Nokia opening Ovi Store up to individuals rather than just VAT-registered companies?
A small quote on the Forum Nokia forum suggests that Nokia may be loosening the currently rather stringent requirements for publishing to Ovi: We are currently updating our platform to allow individual developers to publish in the Ovi Store. We apologize for the inconvenience. Please keep paying close attention to the Forum or other sources for Ovi Publish updates. Given the problems Nokia are facing with the “success” of their store compared with the iOS App Store and the Android Market, Nokia have to do something.
MeeGo open requirements process
maemo.org has used Bugzilla and Brainstorm to try and have an open specification process; but with so many plans being formed behind Nokia's closed doors, success for enhancement development was limited; usually because of incompatibilities with the "UI specification" for an application, or the lack of engagement of product managers. MeeGo, however, does have an open requirements gathering process, which was unveiled by Sami Pienimäki: As earlier published, an open Roadmapping will be run by the Working Groups of each category and the Core Program respectively. They are then working further with the public Feature Requests to turn them to Roadmap items and eventually to implementable engineering requirements. Based around Bugzilla, this should form the core of all the requirements gathering for MeeGo.
Hosting Maemo and MeeGo build systems together
David Greaves, Carsten Munk, Niels Breet and (your editor) Andrew Flegg have signed a joiend letter on behalf of the Maemo development community to push for the MeeGo and Maemo community build systems (running on OBS) to be co-located and co-managed: the benefits of supporting a smooth transition for the vibrant Maemo development community would be worthwhile both for MeeGo and Maemo: developers would be able to use the OBS' natural ability to target Fremantle, Harmattan and MeeGo from a single location. This would bring more developers and their applications to MeeGo sooner. [...] The potential hiccup is that most Maemo applications need some form of closed package in the autobuilder (at some level) from Nokia to build. MeeGo is supposed to be an open source project, so would this cause a conflict of interest? Fortunately, response from the MeeGo community has been wholly positive, with the numerous benefits outweighing any perceived downsides. Indeed, it might be that the signatories were worried more about the response than was necessary or, like most things, it could only cause problems once enacted.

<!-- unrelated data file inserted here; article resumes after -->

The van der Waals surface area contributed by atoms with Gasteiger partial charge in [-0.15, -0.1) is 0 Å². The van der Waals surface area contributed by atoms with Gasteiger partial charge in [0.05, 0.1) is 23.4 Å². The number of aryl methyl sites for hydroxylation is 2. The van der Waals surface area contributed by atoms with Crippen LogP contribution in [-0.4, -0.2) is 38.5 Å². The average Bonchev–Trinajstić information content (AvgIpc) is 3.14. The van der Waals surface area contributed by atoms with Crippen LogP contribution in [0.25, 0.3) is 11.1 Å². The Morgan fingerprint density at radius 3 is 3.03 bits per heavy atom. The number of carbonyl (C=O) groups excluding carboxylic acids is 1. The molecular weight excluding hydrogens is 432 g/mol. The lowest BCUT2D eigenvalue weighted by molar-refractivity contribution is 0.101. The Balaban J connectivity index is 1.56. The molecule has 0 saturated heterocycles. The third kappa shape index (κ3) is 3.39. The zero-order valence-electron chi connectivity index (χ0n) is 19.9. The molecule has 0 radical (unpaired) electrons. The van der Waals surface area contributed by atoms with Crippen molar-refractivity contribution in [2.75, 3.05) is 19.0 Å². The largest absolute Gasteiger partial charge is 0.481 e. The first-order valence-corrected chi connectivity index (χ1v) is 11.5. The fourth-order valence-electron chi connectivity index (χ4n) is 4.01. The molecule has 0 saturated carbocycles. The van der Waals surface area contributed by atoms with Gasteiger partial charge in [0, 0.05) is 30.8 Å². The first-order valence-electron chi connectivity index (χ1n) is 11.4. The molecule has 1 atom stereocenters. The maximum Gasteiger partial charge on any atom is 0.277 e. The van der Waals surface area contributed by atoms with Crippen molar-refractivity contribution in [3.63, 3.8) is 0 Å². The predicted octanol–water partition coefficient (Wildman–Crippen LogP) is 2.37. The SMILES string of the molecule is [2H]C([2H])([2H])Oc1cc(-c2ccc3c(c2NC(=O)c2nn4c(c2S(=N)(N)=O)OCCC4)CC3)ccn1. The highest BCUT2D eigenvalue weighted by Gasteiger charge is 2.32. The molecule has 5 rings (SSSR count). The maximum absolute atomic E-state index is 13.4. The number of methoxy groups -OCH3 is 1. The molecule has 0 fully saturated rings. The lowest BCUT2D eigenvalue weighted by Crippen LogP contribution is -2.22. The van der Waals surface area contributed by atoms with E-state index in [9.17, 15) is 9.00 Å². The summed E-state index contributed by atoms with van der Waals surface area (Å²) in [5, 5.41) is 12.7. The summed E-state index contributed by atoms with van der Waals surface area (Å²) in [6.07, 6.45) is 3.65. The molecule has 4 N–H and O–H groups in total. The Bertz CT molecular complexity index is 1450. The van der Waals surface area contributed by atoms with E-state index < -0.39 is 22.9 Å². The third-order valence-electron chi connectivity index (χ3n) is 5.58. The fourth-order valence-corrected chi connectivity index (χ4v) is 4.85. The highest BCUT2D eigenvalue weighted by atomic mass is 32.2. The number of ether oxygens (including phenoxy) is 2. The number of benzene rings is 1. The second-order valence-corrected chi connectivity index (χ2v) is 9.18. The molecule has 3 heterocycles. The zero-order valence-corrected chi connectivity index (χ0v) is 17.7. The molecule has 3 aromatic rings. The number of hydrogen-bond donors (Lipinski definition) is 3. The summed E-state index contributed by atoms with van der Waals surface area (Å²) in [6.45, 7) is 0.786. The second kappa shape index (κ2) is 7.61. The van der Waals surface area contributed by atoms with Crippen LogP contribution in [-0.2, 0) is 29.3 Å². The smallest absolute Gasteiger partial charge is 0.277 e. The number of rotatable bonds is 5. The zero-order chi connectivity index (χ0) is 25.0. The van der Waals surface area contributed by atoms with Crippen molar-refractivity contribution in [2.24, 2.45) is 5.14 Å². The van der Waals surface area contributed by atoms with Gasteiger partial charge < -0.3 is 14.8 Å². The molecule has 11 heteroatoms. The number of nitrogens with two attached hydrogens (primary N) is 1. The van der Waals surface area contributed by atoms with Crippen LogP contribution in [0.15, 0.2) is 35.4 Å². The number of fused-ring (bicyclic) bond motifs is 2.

MeeGo developer "buddy" system proposed
Robin Burchell has launched an initiative to ease the transition to MeeGo and Qt development for developers: We have a lot of highly productive developers that are not sure how their skills will remain relevant in a MeeGo context. We can't afford to lose them through neglect. There are also even more developers not familiar with MeeGo. When they find us, we have to grab them and keep them. Basically, we can't afford to lose our developers, and we need to gain more. I need help. I've written tutorials and helped a lot of people Those interested in mentoring new MeeGo developers should get in touch with Robin.
PyMaemo's guide to packaging Python applications without Scratchbox
The INdT team behind the continually successful Python port and frameworks have published a tool - and a guide - to building packages of Python applications on Linux, without the overhead of Scratchbox or MADDE. Their alternative is using stdeb, a set of extensions to distutils that allows generating Debian packages, both binary and source, that can be installed on the device or sent to the extras-devel repository. This tutorial will show how to integrate it into your project, build the packages and upload them to extras-devel. Unlike other solutions, such as py2deb, this builds the source necessary for uploading to the maemo.org Extras autobuilder and a binary package which can be directly tested on a device (or simulator).